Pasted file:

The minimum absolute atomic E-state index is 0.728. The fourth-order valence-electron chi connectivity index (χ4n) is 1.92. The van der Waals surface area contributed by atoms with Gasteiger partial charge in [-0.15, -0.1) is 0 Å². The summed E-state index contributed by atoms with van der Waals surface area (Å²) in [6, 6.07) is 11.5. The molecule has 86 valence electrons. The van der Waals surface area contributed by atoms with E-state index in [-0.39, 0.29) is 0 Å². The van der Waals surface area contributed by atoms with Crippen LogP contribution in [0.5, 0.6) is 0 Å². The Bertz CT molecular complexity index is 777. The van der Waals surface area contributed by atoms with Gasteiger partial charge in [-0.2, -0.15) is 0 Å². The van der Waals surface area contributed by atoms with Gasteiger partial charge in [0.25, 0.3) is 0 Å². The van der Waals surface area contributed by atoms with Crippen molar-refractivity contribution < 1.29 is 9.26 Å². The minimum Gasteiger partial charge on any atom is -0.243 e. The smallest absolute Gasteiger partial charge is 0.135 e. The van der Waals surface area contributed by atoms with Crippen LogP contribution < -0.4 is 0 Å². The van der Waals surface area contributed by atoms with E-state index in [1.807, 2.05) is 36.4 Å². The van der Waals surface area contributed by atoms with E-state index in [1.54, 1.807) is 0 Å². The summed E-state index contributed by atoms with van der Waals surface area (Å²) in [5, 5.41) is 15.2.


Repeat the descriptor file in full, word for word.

The minimum absolute atomic E-state index is 0.728. The fourth-order valence-electron chi connectivity index (χ4n) is 1.92. The van der Waals surface area contributed by atoms with Gasteiger partial charge in [-0.15, -0.1) is 0 Å². The summed E-state index contributed by atoms with van der Waals surface area (Å²) in [6, 6.07) is 11.5. The molecule has 86 valence electrons. The van der Waals surface area contributed by atoms with E-state index in [-0.39, 0.29) is 0 Å². The van der Waals surface area contributed by atoms with Crippen LogP contribution in [0.5, 0.6) is 0 Å². The Bertz CT molecular complexity index is 777. The van der Waals surface area contributed by atoms with Gasteiger partial charge in [-0.2, -0.15) is 0 Å². The van der Waals surface area contributed by atoms with Gasteiger partial charge in [0.25, 0.3) is 0 Å². The van der Waals surface area contributed by atoms with Crippen molar-refractivity contribution < 1.29 is 9.26 Å². The minimum Gasteiger partial charge on any atom is -0.243 e. The smallest absolute Gasteiger partial charge is 0.135 e. The van der Waals surface area contributed by atoms with Crippen LogP contribution < -0.4 is 0 Å². The van der Waals surface area contributed by atoms with E-state index in [1.807, 2.05) is 36.4 Å². The van der Waals surface area contributed by atoms with E-state index in [1.54, 1.807) is 0 Å². The summed E-state index contributed by atoms with van der Waals surface area (Å²) in [5, 5.41) is 15.2.